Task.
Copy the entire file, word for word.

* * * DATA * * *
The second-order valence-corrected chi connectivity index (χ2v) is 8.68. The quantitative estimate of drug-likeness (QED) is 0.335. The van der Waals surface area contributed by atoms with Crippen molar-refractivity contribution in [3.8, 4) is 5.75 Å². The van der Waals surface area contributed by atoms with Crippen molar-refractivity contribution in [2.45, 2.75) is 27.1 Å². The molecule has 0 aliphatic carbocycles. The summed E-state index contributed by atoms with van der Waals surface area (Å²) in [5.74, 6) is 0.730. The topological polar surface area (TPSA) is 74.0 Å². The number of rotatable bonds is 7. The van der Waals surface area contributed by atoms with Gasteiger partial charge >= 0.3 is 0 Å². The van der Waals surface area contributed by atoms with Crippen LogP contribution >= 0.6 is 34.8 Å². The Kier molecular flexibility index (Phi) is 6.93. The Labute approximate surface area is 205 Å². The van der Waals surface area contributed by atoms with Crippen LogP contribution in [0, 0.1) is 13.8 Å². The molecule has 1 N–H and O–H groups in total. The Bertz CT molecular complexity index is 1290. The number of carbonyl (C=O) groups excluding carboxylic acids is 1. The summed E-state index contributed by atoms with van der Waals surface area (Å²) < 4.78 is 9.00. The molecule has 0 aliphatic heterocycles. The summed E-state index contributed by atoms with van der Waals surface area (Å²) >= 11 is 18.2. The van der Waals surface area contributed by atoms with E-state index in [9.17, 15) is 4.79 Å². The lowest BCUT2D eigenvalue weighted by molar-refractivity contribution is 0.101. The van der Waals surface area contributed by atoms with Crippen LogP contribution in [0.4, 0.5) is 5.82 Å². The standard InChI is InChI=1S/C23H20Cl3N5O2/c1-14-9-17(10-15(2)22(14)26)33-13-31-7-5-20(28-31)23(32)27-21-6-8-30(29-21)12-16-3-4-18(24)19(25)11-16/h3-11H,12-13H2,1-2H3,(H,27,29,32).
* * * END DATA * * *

The second-order valence-corrected chi connectivity index (χ2v) is 8.68. The quantitative estimate of drug-likeness (QED) is 0.335. The van der Waals surface area contributed by atoms with Crippen molar-refractivity contribution in [3.8, 4) is 5.75 Å². The van der Waals surface area contributed by atoms with Crippen molar-refractivity contribution in [2.45, 2.75) is 27.1 Å². The molecule has 0 aliphatic carbocycles. The summed E-state index contributed by atoms with van der Waals surface area (Å²) in [5.74, 6) is 0.730. The topological polar surface area (TPSA) is 74.0 Å². The number of rotatable bonds is 7. The van der Waals surface area contributed by atoms with Gasteiger partial charge >= 0.3 is 0 Å². The van der Waals surface area contributed by atoms with Crippen LogP contribution >= 0.6 is 34.8 Å². The Kier molecular flexibility index (Phi) is 6.93. The Labute approximate surface area is 205 Å². The van der Waals surface area contributed by atoms with Crippen LogP contribution in [0, 0.1) is 13.8 Å². The molecule has 1 N–H and O–H groups in total. The Bertz CT molecular complexity index is 1290. The number of carbonyl (C=O) groups excluding carboxylic acids is 1. The summed E-state index contributed by atoms with van der Waals surface area (Å²) < 4.78 is 9.00. The molecule has 0 aliphatic heterocycles. The summed E-state index contributed by atoms with van der Waals surface area (Å²) >= 11 is 18.2. The van der Waals surface area contributed by atoms with E-state index in [9.17, 15) is 4.79 Å². The lowest BCUT2D eigenvalue weighted by molar-refractivity contribution is 0.101. The van der Waals surface area contributed by atoms with Crippen LogP contribution in [0.4, 0.5) is 5.82 Å². The standard InChI is InChI=1S/C23H20Cl3N5O2/c1-14-9-17(10-15(2)22(14)26)33-13-31-7-5-20(28-31)23(32)27-21-6-8-30(29-21)12-16-3-4-18(24)19(25)11-16/h3-11H,12-13H2,1-2H3,(H,27,29,32).